Britain was once the biggest economy in the world. Britons invented a spectacular array of the most important inventions of the nineteenth and twentieth century. From the steam railway to television; telephones to the jet engine, British creativity provided the foundation for enormous economic power. On the back of this, the country rose to become by far the most powerful state the world has ever seen. Amassing an empire that comprises one sixth of the planet's land and resources and one quarter of its people, it nevertheless took most pride in a democratic system that was substantially in advance of virtually all of its contemporaries. While the United States had bitter arguments over slavery that led to a vicious civil war in 1861, the British Empire had already abolished all slavery a generation before, and on the British mainland it is arguable as to whether slavery had ever legally existed at all. The disparate citizens of the Empire were united in a common purpose, a manifest destiny that gloried in its richness and diversity.
It is fashionable to say that the British Empire was already in decline before the opening of the twentieth century: The thirty years after the German state was created in 1871 saw a spectacular leap forward in German technology, and German speaking science, from Einstein and Freud to Robert Bosch, was rapidly taking the lead. The huge market of the the newly open American Frontier was driving the massive wealth of the gilded age. The Russian Empire then, as now, despite the mass of its down trodden people, was producing legendary levels of wealth for its elite of princes and industrialists.
Yet despite this, the Royal Navy continued to rule the waves, and British technology was creating the largest car making and ship building industries in the world.
Then came 1914.
The weakness of the British economy was that the education system remained very narrowly focused. Twenty or thirty public schools provided the aristocratic elite with an education that was detached from the rest of society. Imbued with the traditions of Sparta, these public schoolboys were amongst the first to volunteer in 1914. One million men were killed, and they were disproportionately amongst the best educated. This was why the political generation that led the country between the 1930s and the 1960s were so old: the generation that would have been the leaders were buried on Flanders fields.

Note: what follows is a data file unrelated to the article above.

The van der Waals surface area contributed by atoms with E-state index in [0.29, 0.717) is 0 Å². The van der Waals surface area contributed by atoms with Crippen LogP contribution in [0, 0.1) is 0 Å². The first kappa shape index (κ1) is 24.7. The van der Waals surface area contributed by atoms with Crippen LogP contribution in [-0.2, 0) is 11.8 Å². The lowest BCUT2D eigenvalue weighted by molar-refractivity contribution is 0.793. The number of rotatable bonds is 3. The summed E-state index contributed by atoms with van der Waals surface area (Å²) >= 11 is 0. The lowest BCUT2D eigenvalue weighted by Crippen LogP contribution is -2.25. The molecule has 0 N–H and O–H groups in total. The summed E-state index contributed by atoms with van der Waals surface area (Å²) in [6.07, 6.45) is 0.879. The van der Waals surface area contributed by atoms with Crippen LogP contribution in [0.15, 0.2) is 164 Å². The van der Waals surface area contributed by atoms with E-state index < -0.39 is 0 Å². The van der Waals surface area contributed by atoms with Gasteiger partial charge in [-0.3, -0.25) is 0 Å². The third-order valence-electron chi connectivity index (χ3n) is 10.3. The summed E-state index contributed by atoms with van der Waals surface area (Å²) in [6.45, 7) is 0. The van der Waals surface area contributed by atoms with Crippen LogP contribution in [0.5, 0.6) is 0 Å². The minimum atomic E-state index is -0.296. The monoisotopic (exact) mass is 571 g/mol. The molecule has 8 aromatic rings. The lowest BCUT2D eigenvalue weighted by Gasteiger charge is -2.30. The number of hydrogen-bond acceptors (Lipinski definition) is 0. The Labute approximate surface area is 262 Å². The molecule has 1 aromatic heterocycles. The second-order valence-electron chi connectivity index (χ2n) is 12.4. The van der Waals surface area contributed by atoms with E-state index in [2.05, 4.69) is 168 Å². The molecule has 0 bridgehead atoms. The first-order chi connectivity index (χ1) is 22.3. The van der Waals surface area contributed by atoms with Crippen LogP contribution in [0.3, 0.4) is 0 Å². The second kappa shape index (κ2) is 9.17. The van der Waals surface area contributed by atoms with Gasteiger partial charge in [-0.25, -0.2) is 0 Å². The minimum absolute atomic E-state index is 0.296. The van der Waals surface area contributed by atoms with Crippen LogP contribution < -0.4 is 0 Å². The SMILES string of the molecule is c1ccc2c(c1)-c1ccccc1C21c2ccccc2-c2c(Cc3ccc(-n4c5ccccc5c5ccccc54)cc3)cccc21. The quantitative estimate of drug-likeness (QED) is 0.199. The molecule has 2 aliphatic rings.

The First World War devastated Britain. With the creation of the Irish Free State in 1922, the United Kingdom ended up losing more territory after the war than Germany did. Even the Empire began to loosen its ties with the homeland. Appalled by the incompetence and brutality of British leadership at ANZAC Cove and Vimy Ridge, Australia, New Zealand and Canada had found new national identities forged in the fires of the Western Front. In 1931, the Dominions essentially became independent, and it was clear that the debate on the future of India, the largest possession of the Empire, could not be stilled forever. Furthermore, the economic policy mistakes of the 1920s undermined investment in British industry, and the country endured a drastic loss of competitiveness. To add to the country's woes, it continued to abjure debt restructuring, and paid its debts to the United States in full- when all others could not or did not.
The exhaustion and the missing generation made the British certain that virtually nothing could be worse than fighting another war, and the result was fatal. In the face of the challenge of the deranged megalomaniac, Adolf Hitler, the British initially chose appeasement. Yet it was a policy which made the eventual war, when it finally did come, a struggle for the very survival of the Nation. Between June 1940 and June 1941, when Hitler attacked his erstwhile Soviet Ally, Britain and its Empire did indeed stand alone- assisted only by some very conditional and limited US lend-lease. Churchill spoke of the "finest hour" of the British Empire and people, but the price of the finest hour was the very Empire itself. It was not until 1942 that the United States fully joined the Second World War. Two and a half years later, at Yalta, Roosevelt had a choice between the Soviet Empire and the British Empire, and astonishingly he chose Stalin. Yet by that time, the British Empire could not have been sustained without the assistance of the United States anyway. Although by 1949, the Americans realised their mistake, it was already too late. The British economy was on its knees- with food rationing to continue into the 1950s.